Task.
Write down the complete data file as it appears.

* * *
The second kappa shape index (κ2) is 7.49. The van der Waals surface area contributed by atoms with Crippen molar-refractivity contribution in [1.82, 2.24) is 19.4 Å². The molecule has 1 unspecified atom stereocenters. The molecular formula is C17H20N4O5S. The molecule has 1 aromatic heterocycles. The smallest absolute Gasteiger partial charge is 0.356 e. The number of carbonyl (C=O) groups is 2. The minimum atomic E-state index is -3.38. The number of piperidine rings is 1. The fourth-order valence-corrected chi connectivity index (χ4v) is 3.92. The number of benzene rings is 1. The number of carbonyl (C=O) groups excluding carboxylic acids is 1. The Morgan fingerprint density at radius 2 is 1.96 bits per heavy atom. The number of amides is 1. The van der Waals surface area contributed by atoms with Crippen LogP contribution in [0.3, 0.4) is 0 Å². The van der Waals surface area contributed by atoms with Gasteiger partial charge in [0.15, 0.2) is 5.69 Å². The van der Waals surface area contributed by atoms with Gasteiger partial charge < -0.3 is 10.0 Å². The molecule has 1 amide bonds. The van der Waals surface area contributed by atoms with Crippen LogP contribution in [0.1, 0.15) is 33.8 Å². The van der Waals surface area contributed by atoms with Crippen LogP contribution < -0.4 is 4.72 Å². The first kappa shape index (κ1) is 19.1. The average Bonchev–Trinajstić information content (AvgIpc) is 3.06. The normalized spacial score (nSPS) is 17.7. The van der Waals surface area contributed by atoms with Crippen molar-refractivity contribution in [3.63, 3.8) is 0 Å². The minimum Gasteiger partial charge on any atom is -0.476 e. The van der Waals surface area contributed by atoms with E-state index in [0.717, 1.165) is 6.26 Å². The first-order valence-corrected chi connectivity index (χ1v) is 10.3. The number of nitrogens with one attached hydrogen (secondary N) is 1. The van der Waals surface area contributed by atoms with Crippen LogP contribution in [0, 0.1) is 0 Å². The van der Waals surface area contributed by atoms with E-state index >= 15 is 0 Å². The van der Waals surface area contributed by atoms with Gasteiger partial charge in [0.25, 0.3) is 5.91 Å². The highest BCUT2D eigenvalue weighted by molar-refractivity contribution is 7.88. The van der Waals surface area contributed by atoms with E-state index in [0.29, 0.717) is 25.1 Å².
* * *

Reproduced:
The second kappa shape index (κ2) is 7.49. The van der Waals surface area contributed by atoms with Crippen molar-refractivity contribution in [1.82, 2.24) is 19.4 Å². The molecule has 1 unspecified atom stereocenters. The molecular formula is C17H20N4O5S. The molecule has 1 aromatic heterocycles. The smallest absolute Gasteiger partial charge is 0.356 e. The number of carbonyl (C=O) groups is 2. The minimum atomic E-state index is -3.38. The number of piperidine rings is 1. The fourth-order valence-corrected chi connectivity index (χ4v) is 3.92. The number of benzene rings is 1. The number of carbonyl (C=O) groups excluding carboxylic acids is 1. The Morgan fingerprint density at radius 2 is 1.96 bits per heavy atom. The number of amides is 1. The van der Waals surface area contributed by atoms with Crippen LogP contribution in [0.3, 0.4) is 0 Å². The van der Waals surface area contributed by atoms with Gasteiger partial charge in [0.15, 0.2) is 5.69 Å². The van der Waals surface area contributed by atoms with Gasteiger partial charge < -0.3 is 10.0 Å². The molecule has 1 amide bonds. The van der Waals surface area contributed by atoms with Crippen LogP contribution in [0.1, 0.15) is 33.8 Å². The van der Waals surface area contributed by atoms with Crippen LogP contribution < -0.4 is 4.72 Å². The first kappa shape index (κ1) is 19.1. The average Bonchev–Trinajstić information content (AvgIpc) is 3.06. The normalized spacial score (nSPS) is 17.7. The van der Waals surface area contributed by atoms with Crippen molar-refractivity contribution in [3.63, 3.8) is 0 Å². The minimum Gasteiger partial charge on any atom is -0.476 e. The van der Waals surface area contributed by atoms with E-state index in [0.717, 1.165) is 6.26 Å². The first-order valence-corrected chi connectivity index (χ1v) is 10.3. The number of nitrogens with one attached hydrogen (secondary N) is 1. The van der Waals surface area contributed by atoms with Crippen LogP contribution in [0, 0.1) is 0 Å². The van der Waals surface area contributed by atoms with E-state index >= 15 is 0 Å². The van der Waals surface area contributed by atoms with Gasteiger partial charge in [0.25, 0.3) is 5.91 Å². The highest BCUT2D eigenvalue weighted by molar-refractivity contribution is 7.88. The van der Waals surface area contributed by atoms with E-state index in [0.29, 0.717) is 25.1 Å².